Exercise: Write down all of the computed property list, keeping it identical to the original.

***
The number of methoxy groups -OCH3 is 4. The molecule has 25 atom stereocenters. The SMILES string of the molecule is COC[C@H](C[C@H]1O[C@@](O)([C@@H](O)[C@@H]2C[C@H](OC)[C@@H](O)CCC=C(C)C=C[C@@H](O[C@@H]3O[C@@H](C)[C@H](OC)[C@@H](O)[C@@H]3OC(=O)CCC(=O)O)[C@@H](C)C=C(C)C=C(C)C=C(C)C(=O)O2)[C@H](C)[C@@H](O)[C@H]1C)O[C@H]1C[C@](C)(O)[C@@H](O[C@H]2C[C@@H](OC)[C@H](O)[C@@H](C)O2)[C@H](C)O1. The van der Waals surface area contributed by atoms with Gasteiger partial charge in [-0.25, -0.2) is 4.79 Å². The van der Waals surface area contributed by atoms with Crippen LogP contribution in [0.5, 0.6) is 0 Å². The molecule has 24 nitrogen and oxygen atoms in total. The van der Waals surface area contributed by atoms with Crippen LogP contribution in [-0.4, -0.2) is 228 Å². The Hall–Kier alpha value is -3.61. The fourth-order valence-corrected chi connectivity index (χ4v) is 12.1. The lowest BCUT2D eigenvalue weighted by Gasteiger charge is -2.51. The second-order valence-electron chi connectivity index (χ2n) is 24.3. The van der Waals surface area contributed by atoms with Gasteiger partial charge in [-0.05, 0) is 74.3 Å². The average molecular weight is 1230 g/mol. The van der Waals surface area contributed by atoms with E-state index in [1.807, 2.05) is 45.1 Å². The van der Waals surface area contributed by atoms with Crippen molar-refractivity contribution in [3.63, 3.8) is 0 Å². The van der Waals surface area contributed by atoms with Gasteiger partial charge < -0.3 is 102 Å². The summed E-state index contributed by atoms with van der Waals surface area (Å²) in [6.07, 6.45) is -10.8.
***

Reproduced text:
The number of methoxy groups -OCH3 is 4. The molecule has 25 atom stereocenters. The SMILES string of the molecule is COC[C@H](C[C@H]1O[C@@](O)([C@@H](O)[C@@H]2C[C@H](OC)[C@@H](O)CCC=C(C)C=C[C@@H](O[C@@H]3O[C@@H](C)[C@H](OC)[C@@H](O)[C@@H]3OC(=O)CCC(=O)O)[C@@H](C)C=C(C)C=C(C)C=C(C)C(=O)O2)[C@H](C)[C@@H](O)[C@H]1C)O[C@H]1C[C@](C)(O)[C@@H](O[C@H]2C[C@@H](OC)[C@H](O)[C@@H](C)O2)[C@H](C)O1. The van der Waals surface area contributed by atoms with Gasteiger partial charge in [-0.25, -0.2) is 4.79 Å². The van der Waals surface area contributed by atoms with Crippen LogP contribution in [0.5, 0.6) is 0 Å². The molecule has 24 nitrogen and oxygen atoms in total. The van der Waals surface area contributed by atoms with Crippen LogP contribution in [-0.4, -0.2) is 228 Å². The Hall–Kier alpha value is -3.61. The fourth-order valence-corrected chi connectivity index (χ4v) is 12.1. The lowest BCUT2D eigenvalue weighted by Gasteiger charge is -2.51. The second-order valence-electron chi connectivity index (χ2n) is 24.3. The van der Waals surface area contributed by atoms with Gasteiger partial charge in [-0.05, 0) is 74.3 Å². The average molecular weight is 1230 g/mol. The van der Waals surface area contributed by atoms with E-state index in [1.807, 2.05) is 45.1 Å². The van der Waals surface area contributed by atoms with Crippen molar-refractivity contribution in [3.63, 3.8) is 0 Å². The van der Waals surface area contributed by atoms with Gasteiger partial charge < -0.3 is 102 Å². The summed E-state index contributed by atoms with van der Waals surface area (Å²) in [6.07, 6.45) is -10.8.